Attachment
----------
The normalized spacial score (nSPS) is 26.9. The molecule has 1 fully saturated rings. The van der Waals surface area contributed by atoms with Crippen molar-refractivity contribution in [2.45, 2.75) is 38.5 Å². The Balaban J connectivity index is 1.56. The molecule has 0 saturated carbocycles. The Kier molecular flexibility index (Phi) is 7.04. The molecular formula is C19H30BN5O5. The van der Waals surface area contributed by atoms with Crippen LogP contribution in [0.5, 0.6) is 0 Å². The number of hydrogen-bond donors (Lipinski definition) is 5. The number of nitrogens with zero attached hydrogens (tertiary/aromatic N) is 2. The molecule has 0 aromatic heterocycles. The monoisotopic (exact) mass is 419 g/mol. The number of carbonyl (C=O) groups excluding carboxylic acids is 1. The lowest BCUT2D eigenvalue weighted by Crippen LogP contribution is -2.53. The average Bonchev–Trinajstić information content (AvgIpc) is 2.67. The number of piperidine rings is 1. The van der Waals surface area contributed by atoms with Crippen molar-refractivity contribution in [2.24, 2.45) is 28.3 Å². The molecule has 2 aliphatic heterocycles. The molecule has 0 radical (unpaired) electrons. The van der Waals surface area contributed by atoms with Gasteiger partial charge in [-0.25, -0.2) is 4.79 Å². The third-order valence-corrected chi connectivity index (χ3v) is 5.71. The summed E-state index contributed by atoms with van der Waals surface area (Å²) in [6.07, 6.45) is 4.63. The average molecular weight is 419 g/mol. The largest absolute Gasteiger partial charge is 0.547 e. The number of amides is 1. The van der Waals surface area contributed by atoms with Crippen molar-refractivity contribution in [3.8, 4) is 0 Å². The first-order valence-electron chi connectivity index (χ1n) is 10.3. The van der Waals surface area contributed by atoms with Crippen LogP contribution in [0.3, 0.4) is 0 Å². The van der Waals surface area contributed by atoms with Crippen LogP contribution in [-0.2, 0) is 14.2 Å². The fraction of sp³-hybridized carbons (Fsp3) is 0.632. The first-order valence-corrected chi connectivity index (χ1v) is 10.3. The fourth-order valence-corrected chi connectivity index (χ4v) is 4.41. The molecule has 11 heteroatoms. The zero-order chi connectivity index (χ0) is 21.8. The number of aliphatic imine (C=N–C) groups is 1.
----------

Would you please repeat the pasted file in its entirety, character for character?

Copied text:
The normalized spacial score (nSPS) is 26.9. The molecule has 1 fully saturated rings. The van der Waals surface area contributed by atoms with Crippen molar-refractivity contribution in [2.45, 2.75) is 38.5 Å². The Balaban J connectivity index is 1.56. The molecule has 0 saturated carbocycles. The Kier molecular flexibility index (Phi) is 7.04. The molecular formula is C19H30BN5O5. The van der Waals surface area contributed by atoms with Crippen LogP contribution in [0.5, 0.6) is 0 Å². The number of hydrogen-bond donors (Lipinski definition) is 5. The number of nitrogens with zero attached hydrogens (tertiary/aromatic N) is 2. The molecule has 0 aromatic heterocycles. The monoisotopic (exact) mass is 419 g/mol. The number of carbonyl (C=O) groups excluding carboxylic acids is 1. The lowest BCUT2D eigenvalue weighted by Crippen LogP contribution is -2.53. The average Bonchev–Trinajstić information content (AvgIpc) is 2.67. The number of piperidine rings is 1. The van der Waals surface area contributed by atoms with Crippen molar-refractivity contribution in [2.24, 2.45) is 28.3 Å². The molecule has 2 aliphatic heterocycles. The molecule has 0 radical (unpaired) electrons. The van der Waals surface area contributed by atoms with Gasteiger partial charge in [-0.25, -0.2) is 4.79 Å². The third-order valence-corrected chi connectivity index (χ3v) is 5.71. The summed E-state index contributed by atoms with van der Waals surface area (Å²) in [6.07, 6.45) is 4.63. The average molecular weight is 419 g/mol. The largest absolute Gasteiger partial charge is 0.547 e. The number of amides is 1. The van der Waals surface area contributed by atoms with Crippen molar-refractivity contribution in [3.8, 4) is 0 Å². The first-order valence-electron chi connectivity index (χ1n) is 10.3. The van der Waals surface area contributed by atoms with Crippen LogP contribution in [0.3, 0.4) is 0 Å². The van der Waals surface area contributed by atoms with Crippen LogP contribution in [-0.2, 0) is 14.2 Å². The fraction of sp³-hybridized carbons (Fsp3) is 0.632. The first-order valence-corrected chi connectivity index (χ1v) is 10.3. The fourth-order valence-corrected chi connectivity index (χ4v) is 4.41. The molecule has 11 heteroatoms. The zero-order chi connectivity index (χ0) is 21.8. The number of aliphatic imine (C=N–C) groups is 1.